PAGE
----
TEAAM has performed 3 air missions and 46 ground missions since its inception last year.
Miles Randell and his team of helicopter-flying medics haven't been serving B.C.'s Sea-to-Sky region for very long — but they've already made a lifelong difference to a forest worker who was struck by an 18-metre fir tree and catapulted down a hill.
"It basically shattered his spine and a number of ribs and gave him a small collapsed lung," Randell told CBC News. "So he was in fairly critical condition."
The worker was in a remote site outside of Squamish, an area where air ambulance staff couldn't reach. And it would have taken ground paramedics hours to get there via the rough bumpy road.
"He would have had about an eight-hour trip from the job site to the local hospital," said Randell. "Then it would have been a couple of more hours before he was able to make it to a trauma centre and receive the surgery he needed."
But Randall and the rest of his specially trained crew, known as a Technical Evacuation Advanced Aero Medical (TEAAM), were called to the site within minutes. They provided him advanced life support on scene.
The worker was transported to Vancouver General Hospital in less than two hours. Randell says the physicians told him the swift extraction saved the patient from paralysis.
TEAAM is a non-profit society that uses hoists to reach patients in remote settings, like work camps, to extract them and bring them to hospital faster than road vehicles or traditional air evacuation.
Workers are medically trained to provide advanced medical care, coming from a variety of different backgrounds, including emergency physicians, nurses, and search and rescue workers.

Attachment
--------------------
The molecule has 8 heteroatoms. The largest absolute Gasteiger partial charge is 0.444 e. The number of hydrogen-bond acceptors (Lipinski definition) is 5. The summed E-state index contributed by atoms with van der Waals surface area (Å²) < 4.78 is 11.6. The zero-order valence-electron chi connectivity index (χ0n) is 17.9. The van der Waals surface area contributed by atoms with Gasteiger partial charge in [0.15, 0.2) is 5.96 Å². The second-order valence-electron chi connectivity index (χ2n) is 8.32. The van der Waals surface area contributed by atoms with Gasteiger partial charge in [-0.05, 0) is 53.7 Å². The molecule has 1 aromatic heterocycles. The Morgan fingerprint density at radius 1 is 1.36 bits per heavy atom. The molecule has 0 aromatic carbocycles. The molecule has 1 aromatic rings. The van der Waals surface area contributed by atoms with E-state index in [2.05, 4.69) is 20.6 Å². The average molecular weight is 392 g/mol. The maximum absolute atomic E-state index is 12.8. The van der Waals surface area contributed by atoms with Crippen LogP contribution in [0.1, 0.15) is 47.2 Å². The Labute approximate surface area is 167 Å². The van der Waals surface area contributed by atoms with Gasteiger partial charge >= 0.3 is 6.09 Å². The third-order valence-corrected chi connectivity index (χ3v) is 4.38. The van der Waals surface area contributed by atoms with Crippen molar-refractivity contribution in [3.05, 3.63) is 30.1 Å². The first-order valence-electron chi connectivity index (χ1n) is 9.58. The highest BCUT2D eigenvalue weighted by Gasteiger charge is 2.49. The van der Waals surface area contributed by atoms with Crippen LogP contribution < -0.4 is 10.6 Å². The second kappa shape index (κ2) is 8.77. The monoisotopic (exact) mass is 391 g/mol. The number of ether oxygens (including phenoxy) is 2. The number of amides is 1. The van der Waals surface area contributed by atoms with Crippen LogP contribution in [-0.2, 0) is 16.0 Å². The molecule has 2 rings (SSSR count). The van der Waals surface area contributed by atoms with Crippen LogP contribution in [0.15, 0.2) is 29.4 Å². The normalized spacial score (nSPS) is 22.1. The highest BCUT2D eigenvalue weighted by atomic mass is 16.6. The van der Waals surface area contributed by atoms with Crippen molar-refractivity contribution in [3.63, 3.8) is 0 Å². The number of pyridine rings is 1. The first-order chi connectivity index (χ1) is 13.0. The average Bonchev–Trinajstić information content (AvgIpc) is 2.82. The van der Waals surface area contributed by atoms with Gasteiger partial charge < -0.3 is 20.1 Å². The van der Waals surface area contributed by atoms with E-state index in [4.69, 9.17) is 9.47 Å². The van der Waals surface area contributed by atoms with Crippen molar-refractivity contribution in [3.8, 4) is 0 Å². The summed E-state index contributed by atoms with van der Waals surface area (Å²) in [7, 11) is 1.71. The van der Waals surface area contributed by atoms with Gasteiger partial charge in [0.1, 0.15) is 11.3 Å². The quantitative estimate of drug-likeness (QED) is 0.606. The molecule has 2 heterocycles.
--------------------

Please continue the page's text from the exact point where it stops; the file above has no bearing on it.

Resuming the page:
"We've got some of the most experienced mountain rescue guides in Canada," said Randall, who founded the society about two years ago. He says the goal of the program is to fill a big medical service gap for remote workers.
The issue was identified in a 2017 report from the B.C. Forest Safety Ombudsman, which says B.C. Ambulance Service (BCAS) employees aren't trained for extraction.
Instead, WorksafeBC regulations require employers have emergency transportation plans in case employees get injured. But some of those plans can be far from efficient.
In 2014, a logger in Haida Gwaii had his leg crushed by a fallen tree. It took 11 hours to get him appropriate medical care — a trip that included two boats and a ride in a mechanic's vehicle down a bumpy logging road.
By the time he reached Vancouver, part of his leg had to be amputated. The report suggests swifter medical service could have prevented it.
TEAAM is currently financed by a patronage program. Employers who want to utilize the service pay an annual fee per employee, which covers the emergency crew's operational costs.
"The long-term plan is to be successful enough through our patronage program that we find enough patrons that we build a rescue fund that covers the cost of rescues," Randell said, adding that they're hoping to add hubs in different regions.
Just two weeks ago, the group hoisted a tree planter out of a worksite after a 159-kilogram boulder rolled over his leg outside of Squamish.
WATCH: TEAAM crews hoist injured tree planter
"The TEAAM model should be the standard of care for the industry — especially the tree-planting industry," said John Betts, executive director of the Western Forestry Contractors Association (WFCA).
The WFCA and the Truck Loggers Association are lobbying the province and WorksafeBC for additional support for the TEAAM program.
The group argues that the service can save millions of dollars in both workers' compensation and health-care costs.
"This is not replacing the ambulance service. This is to do technical rescue, retrieval, extrication, and emergency medicine for people who have been injured on remote sites that are outside the timely reach of the ambulance," added Betts.
Jon Hernandez · CBC News · Posted: Jul 03, 2019 5:00 AM PT